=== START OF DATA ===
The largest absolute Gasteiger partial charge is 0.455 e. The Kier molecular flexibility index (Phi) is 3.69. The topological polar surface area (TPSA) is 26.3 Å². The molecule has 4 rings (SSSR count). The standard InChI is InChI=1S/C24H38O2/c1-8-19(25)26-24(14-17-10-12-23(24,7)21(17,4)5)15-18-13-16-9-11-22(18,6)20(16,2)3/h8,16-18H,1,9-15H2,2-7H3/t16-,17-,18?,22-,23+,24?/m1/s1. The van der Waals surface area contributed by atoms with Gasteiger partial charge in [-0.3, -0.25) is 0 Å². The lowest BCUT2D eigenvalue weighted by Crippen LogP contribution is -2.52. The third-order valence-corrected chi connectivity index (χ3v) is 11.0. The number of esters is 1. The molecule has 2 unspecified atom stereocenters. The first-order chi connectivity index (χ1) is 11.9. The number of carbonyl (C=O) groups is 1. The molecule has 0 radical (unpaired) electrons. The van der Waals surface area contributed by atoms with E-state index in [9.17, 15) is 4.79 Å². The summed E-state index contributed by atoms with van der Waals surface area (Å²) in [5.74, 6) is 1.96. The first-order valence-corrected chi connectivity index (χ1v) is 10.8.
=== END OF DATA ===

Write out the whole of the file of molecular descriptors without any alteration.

The largest absolute Gasteiger partial charge is 0.455 e. The Kier molecular flexibility index (Phi) is 3.69. The topological polar surface area (TPSA) is 26.3 Å². The molecule has 4 rings (SSSR count). The standard InChI is InChI=1S/C24H38O2/c1-8-19(25)26-24(14-17-10-12-23(24,7)21(17,4)5)15-18-13-16-9-11-22(18,6)20(16,2)3/h8,16-18H,1,9-15H2,2-7H3/t16-,17-,18?,22-,23+,24?/m1/s1. The van der Waals surface area contributed by atoms with Gasteiger partial charge in [-0.3, -0.25) is 0 Å². The lowest BCUT2D eigenvalue weighted by Crippen LogP contribution is -2.52. The third-order valence-corrected chi connectivity index (χ3v) is 11.0. The number of esters is 1. The molecule has 2 unspecified atom stereocenters. The first-order chi connectivity index (χ1) is 11.9. The number of carbonyl (C=O) groups is 1. The molecule has 0 radical (unpaired) electrons. The van der Waals surface area contributed by atoms with E-state index in [9.17, 15) is 4.79 Å². The summed E-state index contributed by atoms with van der Waals surface area (Å²) in [5.74, 6) is 1.96. The first-order valence-corrected chi connectivity index (χ1v) is 10.8.